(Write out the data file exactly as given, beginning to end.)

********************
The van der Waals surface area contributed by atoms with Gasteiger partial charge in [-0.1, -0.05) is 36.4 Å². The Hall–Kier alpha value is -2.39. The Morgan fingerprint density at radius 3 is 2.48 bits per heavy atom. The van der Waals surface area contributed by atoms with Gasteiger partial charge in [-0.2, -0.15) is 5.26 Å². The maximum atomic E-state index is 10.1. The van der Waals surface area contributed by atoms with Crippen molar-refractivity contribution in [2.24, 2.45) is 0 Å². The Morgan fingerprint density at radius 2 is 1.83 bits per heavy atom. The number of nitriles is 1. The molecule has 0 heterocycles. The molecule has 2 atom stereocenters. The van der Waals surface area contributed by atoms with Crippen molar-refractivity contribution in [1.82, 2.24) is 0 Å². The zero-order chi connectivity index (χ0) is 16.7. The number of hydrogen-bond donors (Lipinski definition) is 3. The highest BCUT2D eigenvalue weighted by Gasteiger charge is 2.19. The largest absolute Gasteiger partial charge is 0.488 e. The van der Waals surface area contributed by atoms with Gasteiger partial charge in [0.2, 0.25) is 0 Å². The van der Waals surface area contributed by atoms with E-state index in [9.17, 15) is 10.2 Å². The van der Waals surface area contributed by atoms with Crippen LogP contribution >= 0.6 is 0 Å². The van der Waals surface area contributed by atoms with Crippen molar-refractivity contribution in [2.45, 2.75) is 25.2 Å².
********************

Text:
The van der Waals surface area contributed by atoms with Gasteiger partial charge in [-0.1, -0.05) is 36.4 Å². The Hall–Kier alpha value is -2.39. The Morgan fingerprint density at radius 3 is 2.48 bits per heavy atom. The van der Waals surface area contributed by atoms with Gasteiger partial charge in [-0.2, -0.15) is 5.26 Å². The maximum atomic E-state index is 10.1. The van der Waals surface area contributed by atoms with Crippen molar-refractivity contribution in [2.24, 2.45) is 0 Å². The Morgan fingerprint density at radius 2 is 1.83 bits per heavy atom. The number of nitriles is 1. The molecule has 0 heterocycles. The molecule has 2 atom stereocenters. The van der Waals surface area contributed by atoms with Crippen molar-refractivity contribution in [1.82, 2.24) is 0 Å². The zero-order chi connectivity index (χ0) is 16.7. The number of hydrogen-bond donors (Lipinski definition) is 3. The highest BCUT2D eigenvalue weighted by Gasteiger charge is 2.19. The largest absolute Gasteiger partial charge is 0.488 e. The van der Waals surface area contributed by atoms with Gasteiger partial charge in [0.2, 0.25) is 0 Å². The van der Waals surface area contributed by atoms with E-state index in [9.17, 15) is 10.2 Å². The van der Waals surface area contributed by atoms with Crippen LogP contribution >= 0.6 is 0 Å². The van der Waals surface area contributed by atoms with Crippen molar-refractivity contribution in [2.45, 2.75) is 25.2 Å².